New Labor Department Rule Expands Overtime Exemption for Commissioned Retail and Service Workers

May 20, 2020

By: Shari A. Alexander

More commissioned employees in the retail and service industry will be exempt from overtime requirements as a result of the U.S. Department of Labor (“DOL”) expansion of the commission exemption.  The DOL final rule, issued May 19, 2020, eliminates the two lists of establishments previously deemed ineligible or potentially ineligible for exemption as retail and service establishments under Section 7(i) of the Fair Labor Standards Act (“FLSA”).  By doing so, the DOL has expanded certain employers’ ability to avoid paying the overtime premium for hours beyond 40 in a week. 

Many viewed the lists, which contained establishments that the DOL previously considered lacking a “retail concept,” as arbitrary.  The lists included accounting firms, broadcasting companies, building and other contractors, dentists’ and doctors’ offices, employment agencies, engineering firms, finance companies, hospital and laboratory equipment dealers, lawyers’ offices, newspaper and magazine publishers, real estate companies, title companies, transportation companies, and travel agencies.

The lists were first created in 1961 when federal regulations were adopted outlining a partial list of establishments that lack a “retail concept” and were therefore unable to claim the Section 7(i) exemption, as well as a separate list of establishments that “may be recognized as retail”.  The new rule, which takes effect immediately, withdraws these lists in favor of a “generally applicable analysis” that “is better suited to account for development in industries over time regarding whether they are retail or not.”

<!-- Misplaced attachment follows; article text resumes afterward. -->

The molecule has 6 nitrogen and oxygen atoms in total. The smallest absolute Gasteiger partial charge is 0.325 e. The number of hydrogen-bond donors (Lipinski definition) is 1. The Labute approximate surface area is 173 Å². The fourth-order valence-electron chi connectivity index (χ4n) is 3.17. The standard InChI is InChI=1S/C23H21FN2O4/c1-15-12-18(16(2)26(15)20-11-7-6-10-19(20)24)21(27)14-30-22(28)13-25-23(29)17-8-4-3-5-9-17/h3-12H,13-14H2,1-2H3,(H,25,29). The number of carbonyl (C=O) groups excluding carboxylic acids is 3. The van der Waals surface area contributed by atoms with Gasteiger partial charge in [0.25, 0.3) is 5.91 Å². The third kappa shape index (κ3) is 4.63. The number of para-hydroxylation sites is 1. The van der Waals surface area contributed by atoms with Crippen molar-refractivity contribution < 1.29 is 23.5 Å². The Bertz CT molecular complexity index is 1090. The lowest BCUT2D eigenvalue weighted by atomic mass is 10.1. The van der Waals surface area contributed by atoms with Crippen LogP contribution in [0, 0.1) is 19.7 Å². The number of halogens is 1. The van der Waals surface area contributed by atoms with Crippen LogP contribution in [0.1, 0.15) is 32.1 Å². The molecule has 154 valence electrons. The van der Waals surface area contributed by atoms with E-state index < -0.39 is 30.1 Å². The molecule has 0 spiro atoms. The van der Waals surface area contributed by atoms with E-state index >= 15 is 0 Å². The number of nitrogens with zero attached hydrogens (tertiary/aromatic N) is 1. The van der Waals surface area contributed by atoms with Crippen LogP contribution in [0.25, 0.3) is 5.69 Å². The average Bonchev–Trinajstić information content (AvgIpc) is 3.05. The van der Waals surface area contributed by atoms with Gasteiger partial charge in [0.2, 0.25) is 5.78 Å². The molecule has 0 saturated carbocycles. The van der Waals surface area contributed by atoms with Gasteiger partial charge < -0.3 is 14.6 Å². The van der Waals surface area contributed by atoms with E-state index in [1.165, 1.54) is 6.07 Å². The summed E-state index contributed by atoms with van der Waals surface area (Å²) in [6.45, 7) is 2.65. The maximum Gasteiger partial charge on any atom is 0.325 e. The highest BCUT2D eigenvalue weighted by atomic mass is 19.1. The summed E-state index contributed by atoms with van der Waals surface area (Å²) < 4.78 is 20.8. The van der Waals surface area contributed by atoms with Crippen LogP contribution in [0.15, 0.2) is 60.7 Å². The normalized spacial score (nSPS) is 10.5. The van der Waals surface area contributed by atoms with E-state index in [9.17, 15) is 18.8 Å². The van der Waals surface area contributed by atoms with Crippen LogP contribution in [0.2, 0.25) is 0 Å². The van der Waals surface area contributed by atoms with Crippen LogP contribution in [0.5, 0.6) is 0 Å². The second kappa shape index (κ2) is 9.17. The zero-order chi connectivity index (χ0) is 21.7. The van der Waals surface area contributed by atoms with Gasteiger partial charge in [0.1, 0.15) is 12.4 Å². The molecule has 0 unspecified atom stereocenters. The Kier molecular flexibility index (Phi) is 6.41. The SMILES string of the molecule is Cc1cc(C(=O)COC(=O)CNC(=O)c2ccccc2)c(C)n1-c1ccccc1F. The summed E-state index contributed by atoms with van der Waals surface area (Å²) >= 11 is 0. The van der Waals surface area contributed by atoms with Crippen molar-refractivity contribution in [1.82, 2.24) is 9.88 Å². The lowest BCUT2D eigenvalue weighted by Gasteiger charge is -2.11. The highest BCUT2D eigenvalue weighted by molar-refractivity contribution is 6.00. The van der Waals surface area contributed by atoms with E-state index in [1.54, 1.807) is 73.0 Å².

While the new rule makes clear that the DOL and courts are no longer bound by categorical lists, the criteria to qualify for the retail or service exemption remains the same.  A retail or services employer seeking to use the Section 7(i) exemption for commissioned employees must meet the following three conditions:

  • The employee must be employed by a retail or service establishment.
  • The employee’s regular rate of pay must exceed one and one-half times the applicable minimum wage for every hour worked in a workweek in which overtime hours are worked.
  • More than half the employee’s total earnings in a representative period must consist of commissions.

DOL regulations still in effect define a “retail or service establishment” as one having at least 75% of its annual dollar volume of sales of goods or services (or both) not for resale and “recognized as retail sales or services in the particular industry.” In addition, it must have a “retail concept,” meaning that it typically “sells goods or services to the general public,” “serves the everyday needs of the community,” “is at the very end of the stream of distribution,” disposes its products and skills “in small quantities,” and “does not take part in the manufacturing process.”

Moses and Singer lawyers can help you determine whether commissioned employees should be reclassified.  For more information, please contact Shari Alexander at (212) 554-7631 or